Column: Illustrious Imani


“What’s up with your hair?” This is a question that was commonly and yet innocently asked by my unknowing elementary school friends. As a Black woman, I have worn many kinds of hairstyles in my life. Protective hair styling is something that I have always known, culturally, racially, and socially. I find it so beautiful that people of color can do so many different things with their hair. Whether it is worn in box braids, done into dreadlocks, or worn in curls, the options are endless.

Growing up I rarely wore my hair natural. It was not consciously or intentionally done out of shame or embarrassment but mainly due to the stress free life I lived as a nine-year–old with cornrows or box braids. Unfortunately, though along with the ease of wearing my hair in a protective style, came the questions my younger peers had for me. Many of my friends had no idea how I got my hair to look a certain way and were extremely interested. Without knowing why, each question felt like blows to my heart. Each of them sounded more condescending and insulting as I heard them. I despised having to explain why my hair was a different color or length. The constant wondering and questioning made me feel more different than I already was, more alien. I felt as if I was something to study or examine. I believed that because they did not know of my culture, and I was the only one available to explain, that I was not really a part of the classroom.

Eventually those innocent reasons why I wore my hair natural became excuses to blind me from the truth. I hated the idea of wearing my natural hair. In fact, I would cry at the idea of it, especially to school or somewhere public. The questions only added to the shame, embarrassment, and unease I felt. I didn’t want to be different especially if that meant I had to stand out from everyone else. This feeling I felt as a nine-year-old girl is not a feeling unknown by any other person of color. Many people today wear their hair straight instead of it’s usual curls or in protective hairstyles to avoid having to wear their hair natural all because society has made them believe their true self, their natural self is not beautiful. “…but some Black and Latina women also say they feel social pressure to wear their hair in a style that reduces microaggressions and discrimination in workplace settings,” it says in “When it comes to their hair, Black women face a difficult choice“ from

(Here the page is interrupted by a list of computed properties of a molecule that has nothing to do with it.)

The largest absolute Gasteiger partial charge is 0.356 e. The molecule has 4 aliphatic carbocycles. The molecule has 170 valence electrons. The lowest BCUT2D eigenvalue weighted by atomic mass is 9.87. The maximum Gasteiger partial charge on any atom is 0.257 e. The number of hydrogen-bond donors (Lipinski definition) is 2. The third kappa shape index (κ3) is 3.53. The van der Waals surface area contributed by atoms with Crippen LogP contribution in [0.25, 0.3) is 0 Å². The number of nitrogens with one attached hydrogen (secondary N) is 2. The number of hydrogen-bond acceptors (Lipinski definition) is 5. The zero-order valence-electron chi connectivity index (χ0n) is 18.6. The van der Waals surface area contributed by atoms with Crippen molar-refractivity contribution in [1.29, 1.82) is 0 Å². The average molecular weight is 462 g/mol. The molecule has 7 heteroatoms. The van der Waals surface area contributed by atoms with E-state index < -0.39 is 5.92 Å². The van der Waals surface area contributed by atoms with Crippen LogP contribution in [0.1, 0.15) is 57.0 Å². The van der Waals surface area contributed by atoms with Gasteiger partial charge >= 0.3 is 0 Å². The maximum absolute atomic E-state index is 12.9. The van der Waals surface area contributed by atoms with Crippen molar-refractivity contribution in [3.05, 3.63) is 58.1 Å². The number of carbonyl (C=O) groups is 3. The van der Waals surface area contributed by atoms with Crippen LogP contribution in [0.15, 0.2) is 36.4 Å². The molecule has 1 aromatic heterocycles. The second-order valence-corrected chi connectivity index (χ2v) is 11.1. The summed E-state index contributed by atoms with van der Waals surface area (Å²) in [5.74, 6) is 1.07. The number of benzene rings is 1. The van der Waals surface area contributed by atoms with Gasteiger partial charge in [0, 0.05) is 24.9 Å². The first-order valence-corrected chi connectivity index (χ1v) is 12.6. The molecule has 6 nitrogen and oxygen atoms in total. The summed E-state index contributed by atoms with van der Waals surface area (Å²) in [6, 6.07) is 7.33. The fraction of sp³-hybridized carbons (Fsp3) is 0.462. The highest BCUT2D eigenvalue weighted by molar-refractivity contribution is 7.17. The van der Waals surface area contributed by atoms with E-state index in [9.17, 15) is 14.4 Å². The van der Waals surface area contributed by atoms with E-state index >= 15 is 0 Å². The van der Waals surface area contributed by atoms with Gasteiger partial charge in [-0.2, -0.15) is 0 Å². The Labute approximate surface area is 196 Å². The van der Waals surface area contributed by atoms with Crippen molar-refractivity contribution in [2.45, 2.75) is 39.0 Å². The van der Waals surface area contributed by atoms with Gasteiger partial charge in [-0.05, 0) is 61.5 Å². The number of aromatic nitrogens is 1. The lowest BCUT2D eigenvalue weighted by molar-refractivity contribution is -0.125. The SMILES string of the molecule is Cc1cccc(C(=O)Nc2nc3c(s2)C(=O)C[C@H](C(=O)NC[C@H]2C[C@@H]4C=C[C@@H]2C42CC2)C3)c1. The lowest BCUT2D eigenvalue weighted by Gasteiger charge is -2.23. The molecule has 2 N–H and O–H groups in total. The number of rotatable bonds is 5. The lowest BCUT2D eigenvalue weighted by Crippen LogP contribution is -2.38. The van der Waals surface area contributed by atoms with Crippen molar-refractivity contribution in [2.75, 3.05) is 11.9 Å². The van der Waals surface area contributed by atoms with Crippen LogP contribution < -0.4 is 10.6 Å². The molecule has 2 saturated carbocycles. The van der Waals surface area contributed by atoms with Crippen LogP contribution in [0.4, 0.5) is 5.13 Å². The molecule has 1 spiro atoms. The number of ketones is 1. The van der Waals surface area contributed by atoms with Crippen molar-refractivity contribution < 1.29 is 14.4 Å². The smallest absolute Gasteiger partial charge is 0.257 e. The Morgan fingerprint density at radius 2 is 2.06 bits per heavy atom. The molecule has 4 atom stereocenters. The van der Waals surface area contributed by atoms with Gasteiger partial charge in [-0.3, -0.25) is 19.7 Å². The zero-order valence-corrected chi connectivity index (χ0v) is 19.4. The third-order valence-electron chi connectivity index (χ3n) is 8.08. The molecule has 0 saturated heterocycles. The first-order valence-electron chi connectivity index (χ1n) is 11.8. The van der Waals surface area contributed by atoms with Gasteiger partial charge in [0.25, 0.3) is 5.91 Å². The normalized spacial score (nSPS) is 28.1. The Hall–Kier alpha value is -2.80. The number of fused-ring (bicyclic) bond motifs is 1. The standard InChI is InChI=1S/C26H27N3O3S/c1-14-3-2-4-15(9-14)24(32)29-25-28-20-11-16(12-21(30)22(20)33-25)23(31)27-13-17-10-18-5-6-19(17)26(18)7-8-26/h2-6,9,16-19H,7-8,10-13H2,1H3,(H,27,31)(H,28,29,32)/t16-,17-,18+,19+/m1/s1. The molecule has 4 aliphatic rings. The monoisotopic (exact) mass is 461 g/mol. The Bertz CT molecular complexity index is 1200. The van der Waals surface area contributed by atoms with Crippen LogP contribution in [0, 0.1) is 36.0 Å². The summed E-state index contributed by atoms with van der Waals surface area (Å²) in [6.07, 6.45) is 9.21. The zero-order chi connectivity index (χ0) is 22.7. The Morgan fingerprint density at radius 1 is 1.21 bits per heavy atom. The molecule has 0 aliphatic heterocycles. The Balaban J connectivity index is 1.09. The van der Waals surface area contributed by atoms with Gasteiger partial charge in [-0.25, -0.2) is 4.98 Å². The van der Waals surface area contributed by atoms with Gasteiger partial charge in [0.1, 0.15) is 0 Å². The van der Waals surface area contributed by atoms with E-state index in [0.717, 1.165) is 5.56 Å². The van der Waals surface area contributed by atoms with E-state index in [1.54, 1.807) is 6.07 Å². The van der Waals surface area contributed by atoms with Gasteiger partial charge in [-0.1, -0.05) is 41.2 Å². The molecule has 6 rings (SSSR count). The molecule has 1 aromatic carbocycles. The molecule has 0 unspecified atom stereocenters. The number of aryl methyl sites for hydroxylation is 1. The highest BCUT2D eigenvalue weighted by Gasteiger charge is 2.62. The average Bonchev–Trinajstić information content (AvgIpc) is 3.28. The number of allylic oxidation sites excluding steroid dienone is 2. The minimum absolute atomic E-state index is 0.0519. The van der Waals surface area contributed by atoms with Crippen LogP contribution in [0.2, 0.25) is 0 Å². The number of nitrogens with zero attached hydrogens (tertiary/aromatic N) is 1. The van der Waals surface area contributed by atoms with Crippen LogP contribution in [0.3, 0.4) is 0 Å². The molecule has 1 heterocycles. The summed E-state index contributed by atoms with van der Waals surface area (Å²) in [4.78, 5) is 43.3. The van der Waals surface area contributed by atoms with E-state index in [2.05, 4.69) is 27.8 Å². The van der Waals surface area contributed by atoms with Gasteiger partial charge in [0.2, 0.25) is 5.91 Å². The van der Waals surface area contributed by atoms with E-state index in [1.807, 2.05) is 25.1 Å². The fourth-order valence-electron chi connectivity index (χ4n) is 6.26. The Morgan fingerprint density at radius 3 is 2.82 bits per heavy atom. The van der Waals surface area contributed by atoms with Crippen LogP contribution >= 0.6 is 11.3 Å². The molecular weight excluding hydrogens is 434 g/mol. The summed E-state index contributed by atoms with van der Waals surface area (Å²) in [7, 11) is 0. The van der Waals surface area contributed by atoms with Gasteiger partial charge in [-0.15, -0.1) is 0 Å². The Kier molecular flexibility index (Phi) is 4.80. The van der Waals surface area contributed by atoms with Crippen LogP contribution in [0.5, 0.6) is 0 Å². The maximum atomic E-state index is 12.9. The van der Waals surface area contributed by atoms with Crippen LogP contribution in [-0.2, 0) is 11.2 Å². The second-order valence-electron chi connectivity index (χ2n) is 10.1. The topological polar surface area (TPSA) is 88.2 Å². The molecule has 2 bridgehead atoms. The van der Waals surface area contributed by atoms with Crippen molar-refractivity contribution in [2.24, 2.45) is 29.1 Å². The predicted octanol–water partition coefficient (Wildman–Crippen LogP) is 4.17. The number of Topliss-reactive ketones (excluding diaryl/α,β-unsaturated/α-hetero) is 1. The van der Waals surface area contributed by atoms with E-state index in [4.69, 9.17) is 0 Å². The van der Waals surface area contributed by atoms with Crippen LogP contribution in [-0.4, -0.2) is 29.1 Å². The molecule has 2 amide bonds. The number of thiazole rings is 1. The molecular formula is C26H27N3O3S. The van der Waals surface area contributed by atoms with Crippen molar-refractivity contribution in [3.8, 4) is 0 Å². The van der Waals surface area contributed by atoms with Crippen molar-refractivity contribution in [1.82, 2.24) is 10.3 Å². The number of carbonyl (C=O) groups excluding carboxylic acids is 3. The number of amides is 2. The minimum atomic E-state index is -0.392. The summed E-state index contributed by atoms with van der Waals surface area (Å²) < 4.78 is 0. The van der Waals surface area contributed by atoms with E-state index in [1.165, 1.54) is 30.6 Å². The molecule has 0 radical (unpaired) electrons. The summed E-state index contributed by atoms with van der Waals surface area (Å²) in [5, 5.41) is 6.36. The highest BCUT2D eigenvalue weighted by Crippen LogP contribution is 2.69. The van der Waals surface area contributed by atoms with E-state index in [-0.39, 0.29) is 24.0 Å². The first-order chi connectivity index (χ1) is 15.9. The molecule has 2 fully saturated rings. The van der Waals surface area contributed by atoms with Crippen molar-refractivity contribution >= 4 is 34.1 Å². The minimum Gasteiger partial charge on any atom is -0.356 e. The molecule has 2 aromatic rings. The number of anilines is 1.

Beyond how one may wear their hair is the constant feeling of having to be the version of yourself that most people would like that confines us into people that are not our true selves. According to an article from, we should not conform to the social beauty standard the outside world gives us; we must fight to be the people we want to be in order to really thrive in this world.
According to, “…body dissatisfaction has been linked to risk-taking behaviors and mental health problems.” A survey “found that 36% agreed they would do ‘whatever it took’ to look good, with 57% saying they had considered going on a diet and 10% saying they had considered cosmetic surgery,” it stated in the article, “Body Image in Childhood” from
We’ve all grown up in a world of persuasion, persuasion to change, to not love yourself and worst of all persuasion to want to be someone else.

“Sometimes we are the person that others want us to be. And sometimes we are the person that we ‘think’ others want us to be,” it read in “How To Be Yourself ( And Not Who Others Want You To Be)” from

The moment we all decide to be who we are and not who we think others want us to be is the moment we each will flourish in the most beautiful and wonderful way possible. This world is powered by “beautiful” people telling us how to be like them. In reality, we are all beautiful, and each of us has our own kind of beauty. Don’t waste your life trying to be an artificial, unrealistic type of beautiful when you can work on making yourself the type of person you want to be.